slug pelleting© Tim Scrivener

The first year of a major UK metaldehyde-free farming trial has seen a 60% drop in levels of the chemical detected in reservoir tributaries.

Farmers within the natural catchments of six reservoirs in Northamptonshire, Suffolk, Essex and Cambridgeshire have been working with Anglian Water’s team of advisers over the past year on the Slug It Out campaign.

The area covers more than 7,000ha and as part of the campaign, all farmers have agreed to use the alternative to metaldehyde to control slugs on their land.

See also: Farmers fear rise of ‘sleepless’ slug population

The trial was launched to look at how levels of metaldehyde in rivers and reservoirs could be brought below the strict European standard of 0.1ug/litre (or parts per billion) in treated water.

Lucinda Gilfoyle, catchment strategy manager for Anglian Water, explained: “In the past, levels in reservoirs in our region regularly exceeded this and removing metaldehyde through treatment is currently not possible.”

The first year of the trial saw 89 farmers signing up to take part – a 100% uptake – with an estimated 1,613kg of metaldehyde removed from the farmed landscape.

Results published this week show that levels of metaldehyde detected in the Hollowell and Ravensthorpe Reservoirs in Northamptonshire were compliant with regulations and remained below the statutory limit during the trial’s first year.

We were approached by Anglian Water to take part in this trial and it was something we definitely wanted to be involved in. If we are going to preserve metaldehyde for use then we all need to work together to ensure it doesn’t reach water sources. We made simple changes to our normal integrated approach to slug management. I have not noticed any difference between metaldehyde and the alternative ferric phosphate product Sam Paske, farm manager Hail Weston Farms

However, while there were still exceedances in Alton Water in Suffolk, Ardleigh Reservoir near Colchester, Pitsford Water in Northamptonshire and Grafham Water in Cambridgeshire, overall levels were reduced significantly.

She highlighted that the average levels of metaldehyde in reservoir tributaries across all the catchments fell by 60% (see table), while the average peak levels detected within the reservoirs fell by 26%. Reservoirs are filled by water pumped from nearby rivers as well as being fed by tributaries.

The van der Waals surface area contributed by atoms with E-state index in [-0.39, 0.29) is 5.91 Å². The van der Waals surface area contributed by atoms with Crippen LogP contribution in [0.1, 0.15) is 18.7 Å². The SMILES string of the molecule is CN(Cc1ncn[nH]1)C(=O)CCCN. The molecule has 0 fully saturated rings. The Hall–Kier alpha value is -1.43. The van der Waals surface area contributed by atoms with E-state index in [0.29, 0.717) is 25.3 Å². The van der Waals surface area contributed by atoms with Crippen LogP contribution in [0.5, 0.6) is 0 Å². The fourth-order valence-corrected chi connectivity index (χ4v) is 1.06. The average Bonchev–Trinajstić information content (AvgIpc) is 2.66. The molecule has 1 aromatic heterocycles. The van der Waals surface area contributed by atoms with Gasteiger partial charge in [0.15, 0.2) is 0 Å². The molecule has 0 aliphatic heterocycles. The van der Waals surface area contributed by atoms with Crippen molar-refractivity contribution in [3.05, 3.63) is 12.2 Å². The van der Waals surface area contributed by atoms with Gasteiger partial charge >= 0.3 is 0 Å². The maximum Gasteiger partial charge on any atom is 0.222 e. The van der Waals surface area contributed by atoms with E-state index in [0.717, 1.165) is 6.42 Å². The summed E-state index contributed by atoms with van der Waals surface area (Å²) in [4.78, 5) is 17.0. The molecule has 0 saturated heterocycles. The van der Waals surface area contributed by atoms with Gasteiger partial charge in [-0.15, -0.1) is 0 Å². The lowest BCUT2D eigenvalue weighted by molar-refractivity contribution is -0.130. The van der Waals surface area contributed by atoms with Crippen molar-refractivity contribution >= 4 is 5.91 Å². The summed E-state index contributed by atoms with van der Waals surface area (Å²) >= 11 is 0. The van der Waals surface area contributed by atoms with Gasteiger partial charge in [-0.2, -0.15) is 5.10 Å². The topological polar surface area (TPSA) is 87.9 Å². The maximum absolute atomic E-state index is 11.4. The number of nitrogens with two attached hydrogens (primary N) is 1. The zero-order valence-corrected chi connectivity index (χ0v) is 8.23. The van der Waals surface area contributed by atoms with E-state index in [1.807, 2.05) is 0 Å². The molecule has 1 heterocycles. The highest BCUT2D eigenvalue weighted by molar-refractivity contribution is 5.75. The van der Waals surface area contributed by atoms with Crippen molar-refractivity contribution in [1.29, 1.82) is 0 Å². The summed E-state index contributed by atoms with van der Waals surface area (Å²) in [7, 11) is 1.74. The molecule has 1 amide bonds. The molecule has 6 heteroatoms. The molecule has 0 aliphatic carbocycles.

“What the first year of our trial has revealed is that by working together we can reduce metaldehyde levels in raw water sources – but that removing metaldehyde from the fields is not the silver bullet solution some may have hoped for,” she said.

“We know that a more detailed and longer term strategy is needed if we are to comply with pesticide regulations, and we will be building on these results as we move forward to help identify the package of measures needed.”

Sam Paske, farm manager of Hail Weston Farms which manages land within the Grafham Water catchment, took part in the trial.

“We were approached by Anglian Water to take part in this trial and it was something we definitely wanted to be involved in. If we are going to preserve metaldehyde for use then we all need to work together to ensure it doesn’t reach water sources.

“After speaking to the catchment adviser we made simple changes to our normal integrated approach to slug management. I have not noticed any difference between metaldehyde and the alternative ferric phosphate product.”

Metaldehyde levels in reservoirs and tributaries, 2014-2015

 

2014 metaldehyde level (µg/l)

2015 metaldehyde level (µg/l)

% drop

Alton (peak)

0.088

0.087

1

Ardleigh (peak)

0.102

0.097

5

Grafham (peak)

0.236

0.171

28

Pitsford (peak)

0.199

0.162

19

Hollowell (peak)

0.187

0.163

13

Ravensthorpe (peak)

0.275

0.123

55

Combined reservoir average (peak)

0.181

0.134

26

Combined catchment tributary average (all samples throughout the year)

0.984

0.390

60